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Species Argiope trifasciata - Banded Argiope

Orb Weaver - Argiope trifasciata - female Banded Argiope  - Argiope trifasciata - male High Plains Raceway - Spider - Argiope trifasciata big spider - Argiope trifasciata Argiope trifasciata? - Argiope trifasciata Spotted Orbweaver ? - Argiope trifasciata Orbweaver ? - Argiope trifasciata Spider sp. - Argiope trifasciata
Classification
Kingdom Animalia (Animals)
Phylum Arthropoda (Arthropods)
Subphylum Chelicerata (Chelicerates)
Class Arachnida (Arachnids)
Order Araneae (Spiders)
Infraorder Araneomorphae (True Spiders)
No Taxon (Entelegynae)
Family Araneidae (Orb Weavers)
Genus Argiope
Species trifasciata (Banded Argiope)
Other Common Names
Banded Garden Orbweaver
Banded Argiope
Synonyms and other taxonomic changes
Explanation of Names
Argiope trifasciata (Forsskål, 1775) (or Forskål (1))
Latin: "three-banded", from tres- "three" + fasciatus- "enveloped in bands, swathed"
Size
Body length 15-25 mm (female), 4-6 mm (male)
Identification
Pale yellow, carapace has silver hairs, abdomen is striped in silver, yellow, and black. Abdomen is more rounded (tapered rearward) than in Argiope aurantia, does not have notches and humps as in that species. Legs are spotted. Stabilimentum of web is similar to that of Argiope aurantia, but less prominent. On ventral views, if there are yellow lobes or dots surrounding the central yellow stripe on the sternum, it is A. trifasciata (refer to image of sternum below). However, those lobes/dots are not always present.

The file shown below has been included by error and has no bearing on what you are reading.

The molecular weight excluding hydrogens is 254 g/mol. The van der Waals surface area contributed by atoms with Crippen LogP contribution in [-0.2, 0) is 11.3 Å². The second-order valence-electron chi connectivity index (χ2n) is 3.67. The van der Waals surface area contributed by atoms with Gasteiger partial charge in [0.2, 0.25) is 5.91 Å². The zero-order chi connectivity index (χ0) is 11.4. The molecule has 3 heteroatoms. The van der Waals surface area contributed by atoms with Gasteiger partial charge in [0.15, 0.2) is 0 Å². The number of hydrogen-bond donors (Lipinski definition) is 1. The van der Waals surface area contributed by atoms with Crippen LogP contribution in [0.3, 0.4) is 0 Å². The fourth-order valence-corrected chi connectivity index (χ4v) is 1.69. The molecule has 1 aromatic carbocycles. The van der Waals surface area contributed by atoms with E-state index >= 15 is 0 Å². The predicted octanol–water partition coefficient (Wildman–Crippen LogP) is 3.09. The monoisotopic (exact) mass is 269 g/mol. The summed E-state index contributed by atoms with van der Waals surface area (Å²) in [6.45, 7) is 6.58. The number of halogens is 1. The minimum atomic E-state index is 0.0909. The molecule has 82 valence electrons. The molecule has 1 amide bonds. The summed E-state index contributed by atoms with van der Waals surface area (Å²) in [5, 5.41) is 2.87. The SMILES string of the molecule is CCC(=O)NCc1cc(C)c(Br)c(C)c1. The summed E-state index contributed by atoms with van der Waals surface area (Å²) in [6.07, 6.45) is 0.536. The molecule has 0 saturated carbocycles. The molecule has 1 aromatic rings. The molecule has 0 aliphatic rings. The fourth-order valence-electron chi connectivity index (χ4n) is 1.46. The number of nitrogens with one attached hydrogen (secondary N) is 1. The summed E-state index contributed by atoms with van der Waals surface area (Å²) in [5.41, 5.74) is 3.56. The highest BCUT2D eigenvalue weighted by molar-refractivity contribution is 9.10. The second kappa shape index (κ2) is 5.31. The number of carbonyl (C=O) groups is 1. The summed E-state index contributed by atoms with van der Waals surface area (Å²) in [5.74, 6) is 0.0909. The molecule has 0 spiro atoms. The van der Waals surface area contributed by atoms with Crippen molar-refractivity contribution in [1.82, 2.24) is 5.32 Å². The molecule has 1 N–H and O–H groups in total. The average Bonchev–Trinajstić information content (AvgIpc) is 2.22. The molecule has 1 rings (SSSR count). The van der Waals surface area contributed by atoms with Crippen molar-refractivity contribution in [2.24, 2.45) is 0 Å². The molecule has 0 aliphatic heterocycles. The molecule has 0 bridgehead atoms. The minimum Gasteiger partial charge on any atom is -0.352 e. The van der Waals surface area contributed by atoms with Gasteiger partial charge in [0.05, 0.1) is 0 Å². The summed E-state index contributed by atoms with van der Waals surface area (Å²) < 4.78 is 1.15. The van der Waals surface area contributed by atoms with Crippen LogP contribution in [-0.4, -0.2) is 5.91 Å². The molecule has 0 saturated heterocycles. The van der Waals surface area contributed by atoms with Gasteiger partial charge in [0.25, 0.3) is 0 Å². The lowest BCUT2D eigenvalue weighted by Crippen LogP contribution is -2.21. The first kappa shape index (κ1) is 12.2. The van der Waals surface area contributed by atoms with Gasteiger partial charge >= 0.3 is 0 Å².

Females:


Male:


Juveniles:


Egg Sacs
Range
Throughout United States and southern Canada. World Spider Catalog gives distribution as "North, Central and South America. Introduced to Africa, Portugal to Israel, Iran, China, Japan, Australia (Tasmania), Pacific Is."
Habitat
Open areas, old fields, etc. with tall grass. Webs tend to be more hidden than those of aurantia, and the preferred habitat is said to be drier.
Season
mostly: July-Nov (BG data)
Life Cycle
Egg sac may contain more than 1000 eggs. It is about 18 mm in diameter and is shaped like a cup or a kettledrum, not spherical, as is that of Argiope aurantia.
Print References
Kaston, p. 139, fig. 346 (2)
Marshall and Edwards, pp. 40-41, color photo (3)
Jackman, p. 76, plate P10 (4)
Internet References
Texas Entomology - Mike Quinn, 2008
Works Cited
1.Catalogue of Texas spiders
Allen Dean. 2016. ZooKeys 570: 1-703.
2.How to Know the Spiders
B. J. Kaston. 1978. WCB/McGraw-Hill.
3.Florida's Fabulous Spiders
Sam Marshall, G. B. Edwards. 2002. World Publications.
4.A Field Guide to Spiders and Scorpions of Texas
John A. Jackman. 2002. Gulf Publishing.